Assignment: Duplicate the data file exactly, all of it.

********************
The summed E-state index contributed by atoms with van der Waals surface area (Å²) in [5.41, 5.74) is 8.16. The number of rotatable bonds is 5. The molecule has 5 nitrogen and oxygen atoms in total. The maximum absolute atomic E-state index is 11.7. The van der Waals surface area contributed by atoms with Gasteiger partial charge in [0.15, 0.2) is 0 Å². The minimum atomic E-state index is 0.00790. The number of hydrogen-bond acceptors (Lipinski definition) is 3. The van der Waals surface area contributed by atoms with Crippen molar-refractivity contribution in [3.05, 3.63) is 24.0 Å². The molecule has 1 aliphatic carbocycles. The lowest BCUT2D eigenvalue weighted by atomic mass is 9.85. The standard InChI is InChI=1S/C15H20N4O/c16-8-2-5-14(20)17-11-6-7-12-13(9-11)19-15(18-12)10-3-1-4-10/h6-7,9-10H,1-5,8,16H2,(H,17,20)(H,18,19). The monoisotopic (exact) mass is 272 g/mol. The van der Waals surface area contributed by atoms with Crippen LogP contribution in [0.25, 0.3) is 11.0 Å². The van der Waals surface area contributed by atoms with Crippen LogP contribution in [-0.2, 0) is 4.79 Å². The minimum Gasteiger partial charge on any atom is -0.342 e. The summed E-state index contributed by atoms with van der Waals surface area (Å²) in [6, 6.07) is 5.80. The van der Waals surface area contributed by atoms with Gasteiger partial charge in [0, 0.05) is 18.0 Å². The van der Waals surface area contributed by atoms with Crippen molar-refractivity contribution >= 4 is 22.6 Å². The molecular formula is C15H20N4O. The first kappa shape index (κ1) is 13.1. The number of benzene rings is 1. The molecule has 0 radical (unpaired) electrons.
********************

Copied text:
The summed E-state index contributed by atoms with van der Waals surface area (Å²) in [5.41, 5.74) is 8.16. The number of rotatable bonds is 5. The molecule has 5 nitrogen and oxygen atoms in total. The maximum absolute atomic E-state index is 11.7. The van der Waals surface area contributed by atoms with Gasteiger partial charge in [0.15, 0.2) is 0 Å². The minimum atomic E-state index is 0.00790. The number of hydrogen-bond acceptors (Lipinski definition) is 3. The van der Waals surface area contributed by atoms with Crippen molar-refractivity contribution in [3.05, 3.63) is 24.0 Å². The molecule has 1 aliphatic carbocycles. The lowest BCUT2D eigenvalue weighted by atomic mass is 9.85. The standard InChI is InChI=1S/C15H20N4O/c16-8-2-5-14(20)17-11-6-7-12-13(9-11)19-15(18-12)10-3-1-4-10/h6-7,9-10H,1-5,8,16H2,(H,17,20)(H,18,19). The monoisotopic (exact) mass is 272 g/mol. The van der Waals surface area contributed by atoms with Crippen LogP contribution in [0.25, 0.3) is 11.0 Å². The van der Waals surface area contributed by atoms with Crippen LogP contribution in [-0.2, 0) is 4.79 Å². The minimum Gasteiger partial charge on any atom is -0.342 e. The summed E-state index contributed by atoms with van der Waals surface area (Å²) in [6, 6.07) is 5.80. The van der Waals surface area contributed by atoms with Gasteiger partial charge in [0, 0.05) is 18.0 Å². The van der Waals surface area contributed by atoms with Crippen molar-refractivity contribution >= 4 is 22.6 Å². The molecular formula is C15H20N4O. The first kappa shape index (κ1) is 13.1. The number of benzene rings is 1. The molecule has 0 radical (unpaired) electrons.